By Gabrielle Corsaro
Hi All, Gabi here!
Welcome to my Bridge PHL Blog – Beyond the Pale.
Visitors to our website have likely seen our Library page where we provide links to books we have been reading as inspiration and edification for our work at The Bridge PHL. Genres include American history from the black community’s perspective and experience; biographies of black Americans; social justice and urban studies dealing with racial oppression, white supremacy and white privilege; memoirs of black Americans; memoirs of white Americans dealing with their privilege and position in white supremacy; and plays and novels addressing racial disparity in America. These books reflect the very personal journey I am on to fill in the vast voids that remain in my knowledge of American history, American present, and my understanding of racism in this country. These voids are where black and brown American voices, stories, and achievements should have always been. As an American, and especially as a white American, I feel it is my responsibility to actively seek out the truth of my country instead of languishing in some kind of false nostalgia or myth, to find ways to take action against racism, and to galvanize other white people to do so as well. This blog is a mini-journal of my journey towards this mission through books, articles, blogs, and podcasts.
A few words on my choice of title for this blog. Obviously, I am invoking a double entendre with the word “pale”. We use the phrase “beyond the pale” to describe something that is unacceptable, improper, unforgivable, etc. “Pale” in this context was historically a word for a sharp, pointed piece of wood, such as those used to make a fence. We still use a version of it in the verb “impale”. To be “beyond the pale” was to venture past that which is home, that which is safe, that which is familiar. It is interesting that the term for something beyond our personal experience and comfort would evolve to mean something hateful. Which leads me to the double entendre. “Pale” of course also means lighter in color. White people have overwhelmingly been the gatekeepers of what has been deemed acceptable historically in the US, and that has affected every single part of our country’s culture. It also has kept a lot out – a lot of truth, a lot of history, a lot of stories, a lot of people. The Bridge PHL is committed to dismantling that gate.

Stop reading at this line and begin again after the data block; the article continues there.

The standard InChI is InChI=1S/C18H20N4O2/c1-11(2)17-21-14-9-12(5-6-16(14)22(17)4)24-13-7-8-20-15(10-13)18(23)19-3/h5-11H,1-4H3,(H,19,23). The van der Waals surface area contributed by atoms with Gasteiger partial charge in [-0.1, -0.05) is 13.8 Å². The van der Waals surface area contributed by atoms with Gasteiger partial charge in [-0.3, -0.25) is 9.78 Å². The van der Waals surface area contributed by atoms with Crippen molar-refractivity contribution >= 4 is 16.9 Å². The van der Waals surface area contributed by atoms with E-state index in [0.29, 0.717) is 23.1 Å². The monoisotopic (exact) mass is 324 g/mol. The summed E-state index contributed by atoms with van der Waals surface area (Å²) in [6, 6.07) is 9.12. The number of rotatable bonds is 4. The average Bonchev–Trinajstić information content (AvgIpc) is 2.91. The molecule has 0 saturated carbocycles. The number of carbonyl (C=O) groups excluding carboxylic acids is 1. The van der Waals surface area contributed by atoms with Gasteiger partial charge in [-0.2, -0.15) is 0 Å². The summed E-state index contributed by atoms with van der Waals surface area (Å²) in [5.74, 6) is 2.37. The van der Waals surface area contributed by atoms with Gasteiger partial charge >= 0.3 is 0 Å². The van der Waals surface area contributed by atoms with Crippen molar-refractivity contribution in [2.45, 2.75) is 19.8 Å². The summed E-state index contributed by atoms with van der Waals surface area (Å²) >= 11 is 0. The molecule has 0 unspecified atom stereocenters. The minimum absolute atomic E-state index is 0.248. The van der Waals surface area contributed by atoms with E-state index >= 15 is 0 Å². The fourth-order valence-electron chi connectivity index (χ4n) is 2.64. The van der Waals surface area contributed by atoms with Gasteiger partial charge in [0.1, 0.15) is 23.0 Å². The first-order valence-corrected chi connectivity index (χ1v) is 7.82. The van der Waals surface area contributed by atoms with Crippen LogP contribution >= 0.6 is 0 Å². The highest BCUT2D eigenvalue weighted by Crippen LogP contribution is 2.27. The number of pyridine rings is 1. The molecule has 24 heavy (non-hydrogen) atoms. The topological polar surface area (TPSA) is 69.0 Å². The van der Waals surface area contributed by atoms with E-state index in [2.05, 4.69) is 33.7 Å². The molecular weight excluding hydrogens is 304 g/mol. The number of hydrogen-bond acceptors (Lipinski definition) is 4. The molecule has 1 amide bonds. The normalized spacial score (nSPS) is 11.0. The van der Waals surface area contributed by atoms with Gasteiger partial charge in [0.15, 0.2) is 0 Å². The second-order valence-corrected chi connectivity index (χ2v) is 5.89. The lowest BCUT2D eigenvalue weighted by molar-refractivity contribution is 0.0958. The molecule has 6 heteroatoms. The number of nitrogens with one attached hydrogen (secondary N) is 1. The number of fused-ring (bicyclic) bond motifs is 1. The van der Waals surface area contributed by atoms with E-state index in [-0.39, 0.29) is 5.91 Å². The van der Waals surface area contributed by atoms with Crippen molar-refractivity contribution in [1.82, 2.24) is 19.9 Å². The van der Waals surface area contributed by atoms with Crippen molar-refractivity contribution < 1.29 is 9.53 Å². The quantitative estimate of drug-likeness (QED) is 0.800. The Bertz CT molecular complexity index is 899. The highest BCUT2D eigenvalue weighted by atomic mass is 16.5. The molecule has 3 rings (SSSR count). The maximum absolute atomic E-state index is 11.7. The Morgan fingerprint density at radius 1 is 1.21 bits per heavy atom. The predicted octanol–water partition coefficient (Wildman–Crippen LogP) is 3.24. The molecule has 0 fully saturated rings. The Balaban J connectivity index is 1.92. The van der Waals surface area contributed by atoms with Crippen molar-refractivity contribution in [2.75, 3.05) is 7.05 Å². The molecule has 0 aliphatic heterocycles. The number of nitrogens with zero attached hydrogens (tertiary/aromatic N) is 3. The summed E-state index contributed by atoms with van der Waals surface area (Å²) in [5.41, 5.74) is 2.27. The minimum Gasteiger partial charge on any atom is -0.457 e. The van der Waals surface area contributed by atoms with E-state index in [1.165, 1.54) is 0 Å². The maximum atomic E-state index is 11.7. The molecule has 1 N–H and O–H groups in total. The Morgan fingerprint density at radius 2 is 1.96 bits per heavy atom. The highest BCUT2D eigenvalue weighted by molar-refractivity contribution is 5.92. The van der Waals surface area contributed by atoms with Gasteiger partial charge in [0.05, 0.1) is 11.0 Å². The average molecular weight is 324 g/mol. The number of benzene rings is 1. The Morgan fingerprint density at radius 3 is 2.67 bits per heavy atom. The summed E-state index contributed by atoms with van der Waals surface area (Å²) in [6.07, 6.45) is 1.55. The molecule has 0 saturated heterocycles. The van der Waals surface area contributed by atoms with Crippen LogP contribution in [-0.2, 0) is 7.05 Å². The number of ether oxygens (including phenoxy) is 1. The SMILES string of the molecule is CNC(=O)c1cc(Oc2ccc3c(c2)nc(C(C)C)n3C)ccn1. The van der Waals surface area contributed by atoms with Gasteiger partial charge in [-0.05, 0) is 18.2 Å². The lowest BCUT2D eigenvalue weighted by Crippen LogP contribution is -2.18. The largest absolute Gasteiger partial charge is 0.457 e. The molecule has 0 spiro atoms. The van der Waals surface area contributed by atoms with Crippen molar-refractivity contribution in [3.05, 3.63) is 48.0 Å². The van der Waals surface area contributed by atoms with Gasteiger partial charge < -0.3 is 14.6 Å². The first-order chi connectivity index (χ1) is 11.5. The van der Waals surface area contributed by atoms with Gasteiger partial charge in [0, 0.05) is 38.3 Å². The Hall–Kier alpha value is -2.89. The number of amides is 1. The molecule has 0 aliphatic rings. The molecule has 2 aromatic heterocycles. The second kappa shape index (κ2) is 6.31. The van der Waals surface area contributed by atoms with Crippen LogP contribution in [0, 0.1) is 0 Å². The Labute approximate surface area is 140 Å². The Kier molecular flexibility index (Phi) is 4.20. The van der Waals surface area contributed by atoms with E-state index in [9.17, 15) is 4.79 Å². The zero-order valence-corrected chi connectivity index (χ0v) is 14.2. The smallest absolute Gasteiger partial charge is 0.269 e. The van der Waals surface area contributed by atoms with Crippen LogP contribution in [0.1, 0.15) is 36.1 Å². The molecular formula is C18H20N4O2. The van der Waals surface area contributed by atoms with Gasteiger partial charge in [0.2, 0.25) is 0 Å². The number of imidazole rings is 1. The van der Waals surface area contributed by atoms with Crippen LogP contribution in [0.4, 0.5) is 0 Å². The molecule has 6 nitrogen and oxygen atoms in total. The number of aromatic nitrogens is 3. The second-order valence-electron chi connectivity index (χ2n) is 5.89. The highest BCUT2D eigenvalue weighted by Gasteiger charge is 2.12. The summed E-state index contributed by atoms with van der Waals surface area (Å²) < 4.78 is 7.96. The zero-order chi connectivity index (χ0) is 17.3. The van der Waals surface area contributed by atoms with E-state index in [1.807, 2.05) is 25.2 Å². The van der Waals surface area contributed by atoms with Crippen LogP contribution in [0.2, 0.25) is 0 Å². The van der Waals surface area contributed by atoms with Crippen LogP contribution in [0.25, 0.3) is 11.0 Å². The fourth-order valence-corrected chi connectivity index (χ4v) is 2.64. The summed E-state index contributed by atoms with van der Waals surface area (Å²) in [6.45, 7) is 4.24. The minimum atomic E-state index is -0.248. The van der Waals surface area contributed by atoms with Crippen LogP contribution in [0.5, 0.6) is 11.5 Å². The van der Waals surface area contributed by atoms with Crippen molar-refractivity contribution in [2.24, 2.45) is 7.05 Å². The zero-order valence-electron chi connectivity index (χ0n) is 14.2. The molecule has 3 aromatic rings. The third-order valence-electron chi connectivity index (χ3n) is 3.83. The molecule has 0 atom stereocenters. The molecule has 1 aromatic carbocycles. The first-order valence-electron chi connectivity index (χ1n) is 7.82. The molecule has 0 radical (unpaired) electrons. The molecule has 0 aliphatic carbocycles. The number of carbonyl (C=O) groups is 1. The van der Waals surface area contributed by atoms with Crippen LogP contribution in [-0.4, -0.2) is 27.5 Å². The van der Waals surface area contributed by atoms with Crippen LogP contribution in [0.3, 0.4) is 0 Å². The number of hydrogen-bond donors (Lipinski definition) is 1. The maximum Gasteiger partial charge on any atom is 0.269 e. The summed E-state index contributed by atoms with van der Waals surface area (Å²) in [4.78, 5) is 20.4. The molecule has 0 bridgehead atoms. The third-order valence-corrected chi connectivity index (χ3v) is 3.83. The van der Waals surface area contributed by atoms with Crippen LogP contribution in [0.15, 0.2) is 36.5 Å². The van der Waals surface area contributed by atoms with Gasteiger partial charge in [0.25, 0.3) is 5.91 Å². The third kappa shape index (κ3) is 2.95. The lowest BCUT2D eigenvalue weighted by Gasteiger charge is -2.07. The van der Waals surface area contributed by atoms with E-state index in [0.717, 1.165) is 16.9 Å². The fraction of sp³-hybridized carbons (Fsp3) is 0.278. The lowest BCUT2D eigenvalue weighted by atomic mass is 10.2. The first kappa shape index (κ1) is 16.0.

Thank you for reading along. I invite you to join us in this work, and I welcome your comments.
Gabrielle Corsaro Co-Founder/Co-Artistic Director, The Bridge PHL Theatre Festival
A native of Philadelphia, Gabrielle spent several years studying and working as an actor in New York. It was both wonderful and frustrating on a daily basis. Parenthood brought her back home, and gradually Gabrielle began writing and directing. She founded AngelPirate Productions in 2005 which evolved from a desire to serve the Philadelphia community by developing and producing original performance pieces by local artists which amplify voices historically underheard. In 2015 Gabrielle co-founded The Bridge PHL Theatre Festival with Hannah MacLeod, Meryl Lynn Brown, and Kathy Harmer to foster healing connections between our diverse communities through powerful acts of theatre.